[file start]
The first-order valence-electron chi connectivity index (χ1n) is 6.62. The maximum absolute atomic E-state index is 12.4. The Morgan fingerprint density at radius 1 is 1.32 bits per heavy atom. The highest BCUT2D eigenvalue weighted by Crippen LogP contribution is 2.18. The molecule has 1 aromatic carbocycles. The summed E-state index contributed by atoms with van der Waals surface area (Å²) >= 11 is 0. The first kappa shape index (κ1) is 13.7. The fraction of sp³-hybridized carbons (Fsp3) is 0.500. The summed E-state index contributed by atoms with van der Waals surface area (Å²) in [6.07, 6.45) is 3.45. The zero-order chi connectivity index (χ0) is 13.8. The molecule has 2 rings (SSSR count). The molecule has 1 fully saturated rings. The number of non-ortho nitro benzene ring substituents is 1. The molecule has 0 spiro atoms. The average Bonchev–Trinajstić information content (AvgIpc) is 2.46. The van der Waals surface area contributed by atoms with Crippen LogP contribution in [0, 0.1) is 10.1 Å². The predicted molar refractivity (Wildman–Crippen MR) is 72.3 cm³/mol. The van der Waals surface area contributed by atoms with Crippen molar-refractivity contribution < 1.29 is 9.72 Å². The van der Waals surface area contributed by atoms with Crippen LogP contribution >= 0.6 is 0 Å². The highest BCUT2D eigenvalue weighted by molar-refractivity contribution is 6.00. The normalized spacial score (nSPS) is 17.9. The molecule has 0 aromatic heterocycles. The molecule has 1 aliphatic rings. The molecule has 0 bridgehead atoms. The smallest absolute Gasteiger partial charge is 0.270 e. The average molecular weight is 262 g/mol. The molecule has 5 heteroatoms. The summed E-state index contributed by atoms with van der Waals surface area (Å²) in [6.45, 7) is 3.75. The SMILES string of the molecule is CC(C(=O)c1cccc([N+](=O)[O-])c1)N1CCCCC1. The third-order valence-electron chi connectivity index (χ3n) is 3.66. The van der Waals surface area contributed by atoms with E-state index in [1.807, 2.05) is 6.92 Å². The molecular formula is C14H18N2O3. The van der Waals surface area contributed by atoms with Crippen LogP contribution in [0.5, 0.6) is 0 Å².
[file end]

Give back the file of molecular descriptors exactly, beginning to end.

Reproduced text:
The first-order valence-electron chi connectivity index (χ1n) is 6.62. The maximum absolute atomic E-state index is 12.4. The Morgan fingerprint density at radius 1 is 1.32 bits per heavy atom. The highest BCUT2D eigenvalue weighted by Crippen LogP contribution is 2.18. The molecule has 1 aromatic carbocycles. The summed E-state index contributed by atoms with van der Waals surface area (Å²) >= 11 is 0. The first kappa shape index (κ1) is 13.7. The fraction of sp³-hybridized carbons (Fsp3) is 0.500. The summed E-state index contributed by atoms with van der Waals surface area (Å²) in [6.07, 6.45) is 3.45. The zero-order chi connectivity index (χ0) is 13.8. The molecule has 2 rings (SSSR count). The molecule has 1 fully saturated rings. The number of non-ortho nitro benzene ring substituents is 1. The molecule has 0 spiro atoms. The average Bonchev–Trinajstić information content (AvgIpc) is 2.46. The van der Waals surface area contributed by atoms with Crippen LogP contribution in [0, 0.1) is 10.1 Å². The predicted molar refractivity (Wildman–Crippen MR) is 72.3 cm³/mol. The van der Waals surface area contributed by atoms with Crippen molar-refractivity contribution < 1.29 is 9.72 Å². The van der Waals surface area contributed by atoms with Crippen LogP contribution >= 0.6 is 0 Å². The highest BCUT2D eigenvalue weighted by molar-refractivity contribution is 6.00. The normalized spacial score (nSPS) is 17.9. The molecule has 0 aromatic heterocycles. The molecule has 1 aliphatic rings. The molecule has 0 bridgehead atoms. The smallest absolute Gasteiger partial charge is 0.270 e. The average molecular weight is 262 g/mol. The molecule has 5 heteroatoms. The summed E-state index contributed by atoms with van der Waals surface area (Å²) in [6.45, 7) is 3.75. The SMILES string of the molecule is CC(C(=O)c1cccc([N+](=O)[O-])c1)N1CCCCC1. The third-order valence-electron chi connectivity index (χ3n) is 3.66. The van der Waals surface area contributed by atoms with E-state index in [1.807, 2.05) is 6.92 Å². The molecular formula is C14H18N2O3. The van der Waals surface area contributed by atoms with Crippen LogP contribution in [0.5, 0.6) is 0 Å².